In the case of the F-35, then, this sort of electromagnetic artillery is mainly defensive. But another plane, the Boeing Growler, uses electromagnetics as offensive weapons. The Growler, which first saw action in Iraq in 2010 and has been extensively (though discreetly) deployed during the NATO air war against Colonel Qaddafi’s forces in Libya, is a souped-up version of the Super Hornet. It is fitted with five pods: two under each wing and one under the fuselage. Some pods contain AESAs or similar electromagnetic weapons. Others have eavesdropping equipment inside them. In combination, the pods can be used either to spy on enemy communications or to destroy them; to suppress anti-aircraft fire; to disable the electronics of ground vehicles; and to make life so hazardous for enemy aircraft that they dare not fly (and probably to shoot them down electronically, too, though no one will confirm this). The Growler is able to keep its weapons charged up and humming by lowering special turbines into the airstream that rushes past the plane when it is flying. America has ordered 114 of the planes, and has taken delivery of 53.

By land, sea and air

Nor are aircraft the only vehicles from which destructive electromagnetic pulses can be launched. BAE Systems, a British defence firm, is building a ship-mounted electromagnetic gun. The High-Powered Microwave, as it is called, is reported by Aviation Week to be powerful enough to disable all of the motors in a swarm of up to 30 speedboats. Ships fitted with such devices would never be subject to the sort of attack that damaged USS Cole in 2000, when an al-Qaeda boat loaded with explosives rammed it. A gun like this would also be useful for stopping pirate attacks against commercial shipping.

Land vehicles, too, will soon be fitted with electromagnetic cannon. In 2013 America hopes to deploy the Radio-Frequency Vehicle Stopper. This device, developed at the Joint Non-Lethal Weapons Directorate in Quantico, Virginia, is a microwave transmitter the size and shape of a small satellite dish that pivots on top of an armoured car. When aimed at another vehicle, it causes that vehicle’s engine to stall.

This gentle way of handling the enemy—stopping his speedboats, stalling his tanks—has surprising advantages. For example, it expands the range of targets that can be attacked. Some favourite tricks of modern warfare, such as building communications centres in hospitals, or protecting sites with civilian “human shields”, cease to be effective if it is simply the electronics of the equipment being attacked that are destroyed. Though disabling an aircraft’s avionics will obviously cause it to crash, in many other cases, no direct harm is done to people at all.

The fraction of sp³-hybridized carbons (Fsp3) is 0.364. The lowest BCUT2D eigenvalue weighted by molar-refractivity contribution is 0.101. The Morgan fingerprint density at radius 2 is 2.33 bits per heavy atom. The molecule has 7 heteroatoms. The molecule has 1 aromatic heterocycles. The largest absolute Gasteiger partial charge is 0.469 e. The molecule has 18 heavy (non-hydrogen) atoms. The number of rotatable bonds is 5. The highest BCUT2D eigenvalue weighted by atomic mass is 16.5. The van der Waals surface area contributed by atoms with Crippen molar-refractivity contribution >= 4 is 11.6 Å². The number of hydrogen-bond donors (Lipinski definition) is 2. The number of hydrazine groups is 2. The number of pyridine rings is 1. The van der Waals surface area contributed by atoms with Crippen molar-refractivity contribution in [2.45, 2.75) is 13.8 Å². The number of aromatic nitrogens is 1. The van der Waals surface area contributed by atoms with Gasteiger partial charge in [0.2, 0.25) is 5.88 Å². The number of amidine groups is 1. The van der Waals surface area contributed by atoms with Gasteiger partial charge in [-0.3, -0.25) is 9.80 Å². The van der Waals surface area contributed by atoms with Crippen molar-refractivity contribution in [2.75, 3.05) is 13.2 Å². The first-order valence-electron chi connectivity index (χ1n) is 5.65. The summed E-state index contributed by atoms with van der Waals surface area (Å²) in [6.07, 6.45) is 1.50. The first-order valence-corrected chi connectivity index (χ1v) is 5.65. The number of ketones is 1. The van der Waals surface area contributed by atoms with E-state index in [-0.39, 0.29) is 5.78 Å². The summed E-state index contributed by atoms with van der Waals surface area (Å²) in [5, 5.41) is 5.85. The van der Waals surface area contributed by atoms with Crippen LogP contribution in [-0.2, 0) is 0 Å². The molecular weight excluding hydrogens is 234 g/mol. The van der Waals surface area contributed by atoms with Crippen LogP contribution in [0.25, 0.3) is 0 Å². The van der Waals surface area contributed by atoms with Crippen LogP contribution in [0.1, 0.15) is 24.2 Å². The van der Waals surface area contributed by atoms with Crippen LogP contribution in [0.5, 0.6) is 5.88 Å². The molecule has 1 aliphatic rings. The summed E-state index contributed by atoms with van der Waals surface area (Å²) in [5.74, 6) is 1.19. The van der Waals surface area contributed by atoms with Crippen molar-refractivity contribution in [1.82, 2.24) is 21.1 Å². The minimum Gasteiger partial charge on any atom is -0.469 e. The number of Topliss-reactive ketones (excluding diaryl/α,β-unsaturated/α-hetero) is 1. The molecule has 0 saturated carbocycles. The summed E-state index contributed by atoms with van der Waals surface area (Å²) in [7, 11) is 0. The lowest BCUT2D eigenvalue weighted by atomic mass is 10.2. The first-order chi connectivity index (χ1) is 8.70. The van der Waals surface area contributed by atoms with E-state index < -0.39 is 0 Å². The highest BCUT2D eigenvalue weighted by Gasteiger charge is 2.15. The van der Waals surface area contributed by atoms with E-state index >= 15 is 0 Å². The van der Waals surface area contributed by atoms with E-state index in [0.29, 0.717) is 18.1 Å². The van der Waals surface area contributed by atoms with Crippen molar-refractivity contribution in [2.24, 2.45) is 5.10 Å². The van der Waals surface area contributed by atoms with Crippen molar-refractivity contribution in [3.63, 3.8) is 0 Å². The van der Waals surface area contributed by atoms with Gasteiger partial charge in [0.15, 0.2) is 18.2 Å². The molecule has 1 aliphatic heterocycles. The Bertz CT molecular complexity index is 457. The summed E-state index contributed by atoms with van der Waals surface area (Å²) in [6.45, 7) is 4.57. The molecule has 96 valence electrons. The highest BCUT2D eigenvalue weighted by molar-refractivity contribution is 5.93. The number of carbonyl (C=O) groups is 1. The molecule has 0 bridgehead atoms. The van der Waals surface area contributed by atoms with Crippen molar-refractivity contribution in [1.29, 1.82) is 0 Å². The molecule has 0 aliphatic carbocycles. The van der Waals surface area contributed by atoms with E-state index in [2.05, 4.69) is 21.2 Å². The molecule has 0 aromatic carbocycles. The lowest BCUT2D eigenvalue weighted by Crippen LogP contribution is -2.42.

The logical conclusion of all this is a so-called “human-safe” missile, which carries an electromagnetic gun instead of an explosive warhead. Such a missile is being developed at Kirtland Air Force Base in New Mexico, and will soon be tested at the White Sands Missile Range.

There is, however, at least one electromagnetic weapon that is designed to attack enemy soldiers directly—though with the intention of driving them off, rather than killing them. This weapon, which is called the Active Denial System, has been developed by the Joint Non-Lethal Weapons Directorate, in collaboration with Raytheon. It works by heating the moisture in a person’s skin to the point where it feels, according to Kelley Hughes, an official at the directorate who volunteered to act as a guinea pig, like opening a hot oven. People’s reaction, when hit by the beam, is usually to flee. The beam’s range is several hundred metres.

Such anti-personnel weapons are controversial. Tests on monkeys, including ones in which the animals’ eyes were held open to check that the beam does not blind, suggest it causes no permanent damage. But when a vehicle-mounted Active Denial System was sent to Afghanistan in May 2010, it was eventually shipped back home without being used. The defence department will not say exactly why. The suspicion, though, is that weapons like the Active Denial System really are reminiscent in many minds of the ray guns of science fiction, and that using them in combat would be a PR mistake. Disabling communications and destroying missiles is one thing. Using heat-rays on the enemy might look bad in the newspapers, and put civilians off their breakfast.

Cold showers are good for you

To every action there is, of course, an equal and opposite reaction, and researchers are just as busy designing ways of foiling electromagnetic weapons as they are developing them. Most such foils are types of Faraday cage—named after the 19th-century investigator who did much of the fundamental research on electromagnetism.

A Faraday cage is a shield of conductive material that stops electromagnetic radiation penetrating. Such shields need not be heavy. Nickel- and copper-coated polyester mesh is a good starting point. Metallised textiles—chemically treated for greater conductivity—are also used. But Faraday cages can be costly. EMP-tronic, a firm based in Morarp, Sweden, has developed such shielding, initially for the Gripen, a Swedish fighter jet. It will shield buildings too, though, for a suitable consideration. To cover one a mere 20 metres square with a copper-mesh Faraday cage the firm charges €300,000 ($400,000).

Shielding buildings may soon become less expensive than that. At least two groups of scientists—one at the National Research Council Canada and the other at Global Contour, a firm in Texas—are developing electrically conductive cement that will block electromagnetic pulses. Global Contour’s mixture, which includes fibres of steel and carbon, as well as a special ingredient that the firm will not disclose, would add only $20 to the $150 per cubic metre, or thereabouts, which ordinary concrete costs.